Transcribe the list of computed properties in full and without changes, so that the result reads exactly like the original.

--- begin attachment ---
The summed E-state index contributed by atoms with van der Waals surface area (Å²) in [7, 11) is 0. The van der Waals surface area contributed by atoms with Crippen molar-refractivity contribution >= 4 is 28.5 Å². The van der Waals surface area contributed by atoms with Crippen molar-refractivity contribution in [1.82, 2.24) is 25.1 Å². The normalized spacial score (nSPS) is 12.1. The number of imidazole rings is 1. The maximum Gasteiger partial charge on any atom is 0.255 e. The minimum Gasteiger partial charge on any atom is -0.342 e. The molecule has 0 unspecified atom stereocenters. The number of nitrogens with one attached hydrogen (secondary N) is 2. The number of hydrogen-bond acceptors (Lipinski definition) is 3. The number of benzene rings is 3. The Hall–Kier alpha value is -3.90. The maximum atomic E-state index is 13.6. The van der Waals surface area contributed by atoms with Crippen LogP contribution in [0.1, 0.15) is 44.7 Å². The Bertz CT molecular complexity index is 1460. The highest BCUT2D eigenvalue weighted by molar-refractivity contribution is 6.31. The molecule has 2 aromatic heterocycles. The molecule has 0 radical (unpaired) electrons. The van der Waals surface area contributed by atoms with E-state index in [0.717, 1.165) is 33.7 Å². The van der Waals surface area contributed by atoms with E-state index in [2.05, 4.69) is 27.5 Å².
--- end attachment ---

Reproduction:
The summed E-state index contributed by atoms with van der Waals surface area (Å²) in [7, 11) is 0. The van der Waals surface area contributed by atoms with Crippen molar-refractivity contribution >= 4 is 28.5 Å². The van der Waals surface area contributed by atoms with Crippen molar-refractivity contribution in [1.82, 2.24) is 25.1 Å². The normalized spacial score (nSPS) is 12.1. The number of imidazole rings is 1. The maximum Gasteiger partial charge on any atom is 0.255 e. The minimum Gasteiger partial charge on any atom is -0.342 e. The molecule has 0 unspecified atom stereocenters. The number of nitrogens with one attached hydrogen (secondary N) is 2. The number of hydrogen-bond acceptors (Lipinski definition) is 3. The number of benzene rings is 3. The Hall–Kier alpha value is -3.90. The maximum atomic E-state index is 13.6. The van der Waals surface area contributed by atoms with Crippen LogP contribution in [0.1, 0.15) is 44.7 Å². The Bertz CT molecular complexity index is 1460. The highest BCUT2D eigenvalue weighted by molar-refractivity contribution is 6.31. The molecule has 2 aromatic heterocycles. The molecule has 0 radical (unpaired) electrons. The van der Waals surface area contributed by atoms with E-state index in [0.717, 1.165) is 33.7 Å². The van der Waals surface area contributed by atoms with E-state index in [2.05, 4.69) is 27.5 Å².